O joy – a Laurie R. King sighting!

October 15, 2008 at 11:17 pm (books, Bouchercon 2008, Mystery fiction)

From time to time at Bouchercon, my whole being would light up as I recognized a long admired author – “There’s ____ in the flesh!” The first time it happened was when we walked into the room where the “Living in the Past” panel was to be held. And by golly, there at the front of the room was Laurie R. King.

Laurie King is the author of two novels that I cherish: The Beekeeper’s Apprentice and A Monstrous Regiment of Women. (The title of the latter comes from a treatise by John Knox, published in 1558.) They’re the first two entries in her Mary Russell/Sherlock Holmes series. I still recall vividly the opening scene in Beekeeper, in which a disconsolate Mary, wandering the Sussex Downs, nearly trips over The Great Detective, who is crouched in the shrubbery observing the activities of a swarm of  bees. From that moment, King had me in her writerly  thrall. I could not wait to see what fate awaited the awkward, bookish adolescent and the celebrated, if highly eccentric, sleuth. The arc of the plot that begins in Beekeeper and culminates in Regiment is a masterpiece of artful, yet seemingly artless, storytelling.

(I wrote, albeit briefly, about these two titles in a post I did a while back on love stories.)

I have to say that I struggled through the third book, A Letter of Mary. If memory serves, the story was good and the writing was excellent – I expect no less from this author – but the novel lacked the high drama of the first two series entries.

At that point, I basically “went off” this series, but in 2005, when Locked Rooms came out, I was sufficiently intrigued by the reviews to jump back in. I really enjoyed this novel! Laurie King can be very cunning, and the way she wove a famous writer of the period into this tale was cunning indeed, and deeply satisfying – at least, to this reader. I remember having one reservation, though. It had to do with the relationship between Mary Russell and Sherlock Holmes. I am well aware that theirs is a marriage of true minds, but I would like to have seen some  genuine display of affection between these two admittedly cerebral individuals.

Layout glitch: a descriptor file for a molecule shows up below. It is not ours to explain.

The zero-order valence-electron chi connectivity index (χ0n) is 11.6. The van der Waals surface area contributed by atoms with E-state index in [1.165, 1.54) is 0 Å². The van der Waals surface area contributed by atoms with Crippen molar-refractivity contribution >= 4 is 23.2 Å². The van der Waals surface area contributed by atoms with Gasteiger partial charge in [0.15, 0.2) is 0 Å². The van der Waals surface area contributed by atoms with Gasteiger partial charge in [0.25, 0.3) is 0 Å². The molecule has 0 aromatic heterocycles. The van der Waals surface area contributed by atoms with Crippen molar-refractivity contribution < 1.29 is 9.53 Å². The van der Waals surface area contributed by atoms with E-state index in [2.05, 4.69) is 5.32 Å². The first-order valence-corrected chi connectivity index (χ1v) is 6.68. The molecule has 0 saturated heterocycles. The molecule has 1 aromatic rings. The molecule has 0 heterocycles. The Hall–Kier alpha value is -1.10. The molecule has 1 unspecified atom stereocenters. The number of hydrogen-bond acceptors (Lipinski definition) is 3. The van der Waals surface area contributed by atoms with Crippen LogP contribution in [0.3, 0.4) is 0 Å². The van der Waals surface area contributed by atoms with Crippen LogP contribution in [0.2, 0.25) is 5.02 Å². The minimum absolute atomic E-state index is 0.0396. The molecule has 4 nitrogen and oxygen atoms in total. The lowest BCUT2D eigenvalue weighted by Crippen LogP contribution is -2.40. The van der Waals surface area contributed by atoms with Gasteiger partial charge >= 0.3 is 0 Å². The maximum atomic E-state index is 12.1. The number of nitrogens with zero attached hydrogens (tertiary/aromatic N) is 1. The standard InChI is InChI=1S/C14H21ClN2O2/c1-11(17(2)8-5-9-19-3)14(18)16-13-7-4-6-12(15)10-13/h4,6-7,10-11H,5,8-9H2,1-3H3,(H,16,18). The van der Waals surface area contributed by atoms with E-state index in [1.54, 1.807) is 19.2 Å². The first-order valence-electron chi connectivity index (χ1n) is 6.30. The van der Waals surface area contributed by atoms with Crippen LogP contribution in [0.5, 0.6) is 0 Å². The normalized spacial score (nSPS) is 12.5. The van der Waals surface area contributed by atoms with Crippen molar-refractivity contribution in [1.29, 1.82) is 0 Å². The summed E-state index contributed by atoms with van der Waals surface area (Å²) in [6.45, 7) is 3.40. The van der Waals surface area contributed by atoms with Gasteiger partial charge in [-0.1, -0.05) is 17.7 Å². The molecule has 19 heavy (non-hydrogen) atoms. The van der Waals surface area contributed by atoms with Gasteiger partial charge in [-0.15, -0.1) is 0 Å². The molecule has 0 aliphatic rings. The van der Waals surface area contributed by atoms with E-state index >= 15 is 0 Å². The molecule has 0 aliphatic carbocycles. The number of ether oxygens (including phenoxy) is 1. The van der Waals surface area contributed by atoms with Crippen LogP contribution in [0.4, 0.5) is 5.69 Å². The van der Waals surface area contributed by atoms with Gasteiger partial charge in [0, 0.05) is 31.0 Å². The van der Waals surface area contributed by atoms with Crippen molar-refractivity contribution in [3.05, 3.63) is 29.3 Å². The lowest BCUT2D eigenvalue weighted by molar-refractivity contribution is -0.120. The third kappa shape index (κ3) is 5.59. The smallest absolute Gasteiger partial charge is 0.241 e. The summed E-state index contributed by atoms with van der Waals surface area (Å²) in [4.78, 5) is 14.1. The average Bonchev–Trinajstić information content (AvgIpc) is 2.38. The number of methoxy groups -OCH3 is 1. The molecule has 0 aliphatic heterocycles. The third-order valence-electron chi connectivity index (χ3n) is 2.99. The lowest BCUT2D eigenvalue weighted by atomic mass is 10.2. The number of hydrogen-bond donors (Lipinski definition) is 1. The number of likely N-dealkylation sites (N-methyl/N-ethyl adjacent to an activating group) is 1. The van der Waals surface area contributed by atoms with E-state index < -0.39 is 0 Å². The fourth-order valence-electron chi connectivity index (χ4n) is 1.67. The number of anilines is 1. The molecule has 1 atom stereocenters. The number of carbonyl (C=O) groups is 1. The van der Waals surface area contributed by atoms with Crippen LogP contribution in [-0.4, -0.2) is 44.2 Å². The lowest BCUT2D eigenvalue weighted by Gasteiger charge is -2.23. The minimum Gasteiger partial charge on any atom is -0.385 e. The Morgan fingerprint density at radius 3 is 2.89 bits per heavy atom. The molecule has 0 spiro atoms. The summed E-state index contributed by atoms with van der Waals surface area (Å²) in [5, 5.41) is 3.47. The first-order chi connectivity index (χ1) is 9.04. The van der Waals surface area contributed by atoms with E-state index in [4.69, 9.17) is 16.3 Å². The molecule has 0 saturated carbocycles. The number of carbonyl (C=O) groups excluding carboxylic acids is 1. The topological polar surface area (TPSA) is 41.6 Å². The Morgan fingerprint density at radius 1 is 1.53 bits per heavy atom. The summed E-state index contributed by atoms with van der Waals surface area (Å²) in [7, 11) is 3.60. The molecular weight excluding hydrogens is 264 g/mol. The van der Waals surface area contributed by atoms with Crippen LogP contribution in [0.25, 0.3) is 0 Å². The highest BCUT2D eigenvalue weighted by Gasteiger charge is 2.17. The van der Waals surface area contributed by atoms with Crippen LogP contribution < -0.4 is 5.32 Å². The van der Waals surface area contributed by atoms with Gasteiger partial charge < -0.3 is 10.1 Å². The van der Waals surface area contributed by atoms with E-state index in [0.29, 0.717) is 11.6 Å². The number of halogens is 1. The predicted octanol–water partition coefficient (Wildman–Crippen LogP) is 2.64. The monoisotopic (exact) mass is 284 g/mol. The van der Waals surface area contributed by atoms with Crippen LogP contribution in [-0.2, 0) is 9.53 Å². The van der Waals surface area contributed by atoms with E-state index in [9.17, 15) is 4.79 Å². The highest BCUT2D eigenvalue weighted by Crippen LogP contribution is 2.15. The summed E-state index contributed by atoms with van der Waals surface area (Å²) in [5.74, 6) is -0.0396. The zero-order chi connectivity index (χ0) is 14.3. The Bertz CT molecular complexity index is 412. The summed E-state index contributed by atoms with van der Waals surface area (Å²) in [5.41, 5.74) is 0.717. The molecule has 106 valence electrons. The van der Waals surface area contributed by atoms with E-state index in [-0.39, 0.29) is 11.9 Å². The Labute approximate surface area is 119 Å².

I was somewhat surprised when I looked King up on Stop! You’re Killing Me and found that Locked Rooms is the most recent in the ongoing saga of Russell and Holmes. King has published a standalone in the meantime, Touchstone, which I have not yet read. She also has a contemporary series featuring Kate Martinelli, a policewoman in San Francisco. The first book in that series, A Grave Talent, came out in 1993, a year prior to The Beekeeper’s Apprentice. It garnered several awards and nominations, but I was not able to get through it. I did enjoy the sequel, To Play the Fool. The fifth book in the series, The Art of Detection, came out in 2006. IMHO, these books, while engaging and well written, do not have the magic of the Mary Russell novels.

And that brings us to the question: what’s next for Mary Russell and Sherlock Holmes? Well, it turns out that Laurie has recently completed the ninth entry in the series, The Language of Bees, due out in the spring of next year. (You can learn more about this project from the author on her blog.)

At any rate, with her magisterial bearing, keen intellect,  and ready wit, Laurie King was an ideal choice to moderate “Living in the Past” – about which, more coming, and soon!


  1. Alice Wright said,

    Wasn’t B’Con amazing? I was there with a group of 12 people who make up fans of Laurie R. King, some are members of her Virtual Book Club and others belong to the Letters Of Mary Fan fiction site where writers and those who love to read about Russell and Holmes come together to fill in the blanks in the eight (soon to be nine) books we refer to as The Kanon. We have a huge archive of excellent Russell/Holmes fan fiction and welcome all points of view.

  2. “Living in the Past” (song by Jethro Tull): Getting the research right « Books to the Ceiling said,

    […] moderator, Laurie R. King, kicked things off with the famous opening lines of L.P. Hartley’s The Go-Between: “The […]

  3. Gail Kleine said,

    Any more Kate Martinelli books in the works? I have enjoyed those and miss them.

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